Michèle Taïna Audette

Biography

​Born from a Quebec father and an Innu mother, Michèle  Audette, a mother of five, became involved in the fight against discrimination of Aboriginal women early in her life. At the age of 27, she became President of the Association des femmes autochtones du Québec. Subsequently, she held the position of Deputy Minister in charge of the Secrétariat à la condition féminine du Québec. From 2012 to 2014, she chaired the Native Women’s Association of Canada. In 2016, she was appointed Commissioner for the National Inquiry into Missing and Murdered Indigenous Women and Girls.

Michèle Audette has made outstanding contributions to the rights of Aboriginal women in Canada. Through her political and social commitment, she has played a key role since the 1990s in transforming the relationship between Aboriginal peoples and the Euro- descendant society in Quebec and Canada, particularly by giving visibility to political and social issues affecting Aboriginal women. She has and continues to successfully advocate for changes in provincial and federal policies to fight discrimination, violence against Aboriginal women and social inequities.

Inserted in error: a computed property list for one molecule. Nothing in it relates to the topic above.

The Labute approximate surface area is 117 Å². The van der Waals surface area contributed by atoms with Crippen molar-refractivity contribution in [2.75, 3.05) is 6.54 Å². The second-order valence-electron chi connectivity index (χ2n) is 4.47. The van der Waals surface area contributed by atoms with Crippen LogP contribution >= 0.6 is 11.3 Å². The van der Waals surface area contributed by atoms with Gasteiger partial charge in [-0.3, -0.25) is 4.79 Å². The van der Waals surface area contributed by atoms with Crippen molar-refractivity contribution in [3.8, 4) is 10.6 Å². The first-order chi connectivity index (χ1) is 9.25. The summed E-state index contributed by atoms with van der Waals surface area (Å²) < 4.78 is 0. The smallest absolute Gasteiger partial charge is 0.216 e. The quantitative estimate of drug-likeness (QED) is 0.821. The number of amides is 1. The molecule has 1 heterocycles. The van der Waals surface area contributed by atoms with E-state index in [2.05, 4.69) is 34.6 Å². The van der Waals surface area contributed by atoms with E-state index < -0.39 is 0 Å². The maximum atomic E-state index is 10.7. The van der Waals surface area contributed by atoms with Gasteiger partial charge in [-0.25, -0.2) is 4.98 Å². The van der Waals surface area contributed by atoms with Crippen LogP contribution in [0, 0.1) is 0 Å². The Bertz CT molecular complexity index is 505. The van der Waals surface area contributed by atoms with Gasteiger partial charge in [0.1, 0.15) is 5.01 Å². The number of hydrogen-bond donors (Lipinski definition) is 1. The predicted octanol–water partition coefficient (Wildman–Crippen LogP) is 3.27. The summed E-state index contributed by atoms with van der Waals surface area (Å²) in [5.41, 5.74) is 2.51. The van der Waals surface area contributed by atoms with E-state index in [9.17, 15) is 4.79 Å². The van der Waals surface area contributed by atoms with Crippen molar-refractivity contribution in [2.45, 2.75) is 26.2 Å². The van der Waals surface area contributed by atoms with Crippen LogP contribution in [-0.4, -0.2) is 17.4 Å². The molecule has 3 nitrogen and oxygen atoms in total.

To highlight the importance of her commitment to the causes of Aboriginal women, her major role in mobilizing for a national commission of inquiry into missing and murdered Aboriginal women and her tireless work for women reconciliation between peoples, The Université de Montréal awarded Michèle Audette with an honorary doctorate in August 2018.